Leisure, the Basis of Culture

In Defence of Time-Wasting

To read a literary journal requires leisure; and to be reading this new literary journal suggests an excess of it. Moralists and even some parents will stress that we must make good ‘use’ of our university years. But this word has mildly pernicious connotations of usefulness, and by extension utility, and a humanities degree should be, to all intents and purposes, useless. Those who study English literature for employment reasons are corrupting the system of education. (This is not to say one should not seek employment after one’s degree.) Time-wasting it may be, but the intellectual life is, in its fullness, a sort of consecrated time-wasting. It is good for the soul.

In repudiating the language and ethos of the modern Total Work State, the intellectual, with his celebration of time-wasting, may seem to speak with unbecoming levity. The intellectual prides himself in being utterly non-utilitarian, and therefore he appears to the ‘real world’ as sort of heretic. He has opted out of the system. Because he does not produce anything marketable, and because his hours are spent in leisure, he cannot even receive a wage. (See Pieper’s Leisure, the Basis of Culture for all this in a much richer form.) For one receives a wage as a bribe – spend your time doing this undesirable job, says the employer, and I shall compensate you £x. But the intellectual is not working, and so cannot be paid except in the form of a donation, grant, or fellowship.

Disappearance of the Literary Magazine

The whole movement of the post-war years has been to drive out leisure from society and even from the sanctuary of the intellectual, the academic school. Nowadays, an academic is a member of ‘staff’ in a ‘department’, his or her life is driven by government targets for research not teaching, and the bureaucracy is like that of any other profession. Those in the ‘real world’ say, well that’s life. Indeed it is. But to apply the ethos of the factory or office to the academic school impoverishes it, and the form-filling activities which are common to many jobs is less tolerable in academia because ‘wages’ are so low. For wages must be paid to academics, now that they are workers.

Connected to this deprivation of leisure is the disappearance of the literary magazine. The corollary of research-based departments is a low amount of class hours and so at least while academics have no time for such things as journals, the students do (though in practice there are few such ventures). The classical literary magazine, popular outside the academic circles, which flourished for two-and-a-half centuries until the second war, is now not only dead, but forgotten. Again, this is explained by the all-subsuming Total Work State which sucks the leisure out of our lives. What was noble in working-class culture – Ruskinian evening lectures, a respect for education, that sort of thing – has been assuredly undermined by commerce driven popular culture.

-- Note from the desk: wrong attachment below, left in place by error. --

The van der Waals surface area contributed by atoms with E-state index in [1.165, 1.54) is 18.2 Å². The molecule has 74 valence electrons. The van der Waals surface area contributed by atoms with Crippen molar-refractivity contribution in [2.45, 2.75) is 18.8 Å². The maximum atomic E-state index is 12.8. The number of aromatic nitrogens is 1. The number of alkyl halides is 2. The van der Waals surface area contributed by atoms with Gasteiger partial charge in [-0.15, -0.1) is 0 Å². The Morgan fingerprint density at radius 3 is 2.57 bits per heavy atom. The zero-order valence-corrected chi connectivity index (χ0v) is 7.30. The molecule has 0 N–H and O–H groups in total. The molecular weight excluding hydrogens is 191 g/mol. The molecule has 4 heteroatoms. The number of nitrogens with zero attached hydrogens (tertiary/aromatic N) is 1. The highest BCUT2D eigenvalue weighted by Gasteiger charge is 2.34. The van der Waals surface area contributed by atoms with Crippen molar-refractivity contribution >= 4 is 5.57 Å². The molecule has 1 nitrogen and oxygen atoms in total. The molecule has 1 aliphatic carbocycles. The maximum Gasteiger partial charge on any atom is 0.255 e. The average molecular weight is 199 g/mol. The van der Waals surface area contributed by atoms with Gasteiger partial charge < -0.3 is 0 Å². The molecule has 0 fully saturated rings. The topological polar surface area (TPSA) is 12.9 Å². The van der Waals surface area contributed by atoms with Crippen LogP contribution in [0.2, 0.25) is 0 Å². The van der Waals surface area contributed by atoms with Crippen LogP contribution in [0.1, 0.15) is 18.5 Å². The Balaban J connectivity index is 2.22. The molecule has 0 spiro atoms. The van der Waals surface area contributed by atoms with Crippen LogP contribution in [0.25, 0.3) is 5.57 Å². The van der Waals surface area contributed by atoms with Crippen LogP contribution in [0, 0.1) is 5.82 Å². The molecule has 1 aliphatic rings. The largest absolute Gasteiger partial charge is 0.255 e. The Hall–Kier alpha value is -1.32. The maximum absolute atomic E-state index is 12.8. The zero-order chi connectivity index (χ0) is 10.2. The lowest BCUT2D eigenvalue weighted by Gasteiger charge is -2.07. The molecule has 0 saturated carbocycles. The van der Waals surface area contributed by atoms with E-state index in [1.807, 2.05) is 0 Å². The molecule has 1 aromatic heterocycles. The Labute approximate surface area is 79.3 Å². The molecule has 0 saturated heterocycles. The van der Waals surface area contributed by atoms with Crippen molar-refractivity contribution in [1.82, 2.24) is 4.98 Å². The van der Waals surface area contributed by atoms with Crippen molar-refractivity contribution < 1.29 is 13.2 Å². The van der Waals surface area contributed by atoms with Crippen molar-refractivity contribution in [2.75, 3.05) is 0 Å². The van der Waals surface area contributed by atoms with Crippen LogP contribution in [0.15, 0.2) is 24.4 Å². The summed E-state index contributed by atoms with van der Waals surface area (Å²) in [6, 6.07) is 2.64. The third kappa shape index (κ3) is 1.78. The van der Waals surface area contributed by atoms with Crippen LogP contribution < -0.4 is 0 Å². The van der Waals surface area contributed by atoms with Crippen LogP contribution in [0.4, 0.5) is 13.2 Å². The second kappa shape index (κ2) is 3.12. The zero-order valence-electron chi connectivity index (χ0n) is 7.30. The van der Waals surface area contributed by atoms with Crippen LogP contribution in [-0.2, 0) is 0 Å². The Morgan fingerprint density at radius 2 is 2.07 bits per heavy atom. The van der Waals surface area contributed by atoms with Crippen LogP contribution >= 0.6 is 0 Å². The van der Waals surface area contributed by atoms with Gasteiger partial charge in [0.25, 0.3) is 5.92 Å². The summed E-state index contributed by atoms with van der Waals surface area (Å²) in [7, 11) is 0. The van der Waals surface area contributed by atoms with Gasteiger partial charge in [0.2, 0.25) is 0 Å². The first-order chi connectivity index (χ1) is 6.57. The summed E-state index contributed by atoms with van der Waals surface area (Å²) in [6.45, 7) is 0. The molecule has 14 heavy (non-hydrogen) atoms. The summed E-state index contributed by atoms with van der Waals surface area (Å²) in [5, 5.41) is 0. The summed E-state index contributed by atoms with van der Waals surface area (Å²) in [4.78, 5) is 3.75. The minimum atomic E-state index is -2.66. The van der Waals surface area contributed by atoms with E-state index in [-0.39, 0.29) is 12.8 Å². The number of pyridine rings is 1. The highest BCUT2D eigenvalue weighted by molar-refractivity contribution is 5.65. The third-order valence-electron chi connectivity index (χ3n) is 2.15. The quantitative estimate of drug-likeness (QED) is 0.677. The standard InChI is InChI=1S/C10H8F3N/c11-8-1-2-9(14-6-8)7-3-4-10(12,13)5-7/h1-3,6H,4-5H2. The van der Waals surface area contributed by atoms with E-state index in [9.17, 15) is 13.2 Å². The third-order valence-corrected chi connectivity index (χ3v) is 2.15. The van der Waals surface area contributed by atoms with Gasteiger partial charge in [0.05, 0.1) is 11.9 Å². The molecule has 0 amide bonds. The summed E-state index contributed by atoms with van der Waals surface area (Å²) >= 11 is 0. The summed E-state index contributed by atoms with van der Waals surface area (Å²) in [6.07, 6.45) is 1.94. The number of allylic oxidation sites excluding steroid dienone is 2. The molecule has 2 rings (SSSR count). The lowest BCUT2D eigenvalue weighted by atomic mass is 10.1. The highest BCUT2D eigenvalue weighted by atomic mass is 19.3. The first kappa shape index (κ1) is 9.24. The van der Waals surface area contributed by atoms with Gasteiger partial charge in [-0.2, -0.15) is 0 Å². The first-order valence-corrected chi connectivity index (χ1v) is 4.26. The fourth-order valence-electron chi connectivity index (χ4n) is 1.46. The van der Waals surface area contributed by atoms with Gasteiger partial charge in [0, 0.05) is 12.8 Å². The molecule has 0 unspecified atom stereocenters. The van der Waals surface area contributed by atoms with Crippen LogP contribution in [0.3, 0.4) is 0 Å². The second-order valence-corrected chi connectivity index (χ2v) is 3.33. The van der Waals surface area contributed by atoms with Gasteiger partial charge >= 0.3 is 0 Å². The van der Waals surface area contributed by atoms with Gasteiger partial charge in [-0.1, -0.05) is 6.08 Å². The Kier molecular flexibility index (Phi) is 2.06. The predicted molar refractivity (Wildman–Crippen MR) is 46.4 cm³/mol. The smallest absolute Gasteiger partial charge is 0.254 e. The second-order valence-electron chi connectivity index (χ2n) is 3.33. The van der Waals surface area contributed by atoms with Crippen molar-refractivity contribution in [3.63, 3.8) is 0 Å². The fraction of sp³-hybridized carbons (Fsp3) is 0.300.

Home from the factory or office to slump at home and then out for another day ad infinitum. That is exactly what the government wants – unskilled labour with no aspirations. And then there is the other thing much desired – the continuing decline of religious belief, for religion is the thing most likely to bring lofty ideas about human dignity to the proles. It’s fairly obvious that Matthew Arnold’s naïve faith in the ability of culture (without religion) to circulate ‘the best that has been thought and known in the world’ has been proven nonsense.

Addison and Steele

If we are to have a literary journal then, let it be one based on leisure. It is unlikely that much will be learned from the Times Literary Supplement and the London Review of Books, though both are superb in their way. But much will be learned from the eighteenth century prose-stylists, like Addison and Steele who produced the Tatler and the Spectator. Their great literary essays combined the ‘novelty of literary experiment with the security of journalistic convenience’. In that tradition are all the popular journalists up to Chesterton. The Spectator was the conversation, quite literally, of the coffeehouses of London; it was the product of leisure. And so Addison’s creature, the Spectator, famously proclaimed that ‘I have brought philosophy out of closets and libraries, schools and colleges, to dwell in clubs and assemblies, at tea tables and in coffeehouses.’

It makes sense that the writers who produced the great essays are not on our university syllabi. According to one honest left-wing critic, ‘[t]he work of both Addison and Steele has features that render it useless to critics housed in English departments.’ The occasional essay is an inherently ‘conservative’ form, embodying the high-leisure of the bourgeoisie; its subjects are often directly related to leisure, such as Chesterton’s gem, ‘On Lying in Bed’. As such, what use has this form for the modern academic department?

Anyway, before your editor gets too heated and emotional, let us conclude by saying that the Mitre Literary Review, the little brother of the Mitre, is a minor show of defiance. The journal has no ‘learning outcomes’ and we hope you catch no ‘transferable skills’. We aspire, at least, to read and write for no end other than to make edifying use of our leisure time. We hope you consider our Review, as one critic called the original Spectator, ‘a wholesome and pleasant regimen’.

Categories: Leaders

Robert O'Brien

Matt Bell
Associate Editor

Andrew Cusack

Founded in 2005
the University of St Andrews
in Scotland

All text © The Mitre Literary Review 2005–present, unless otherwise stated.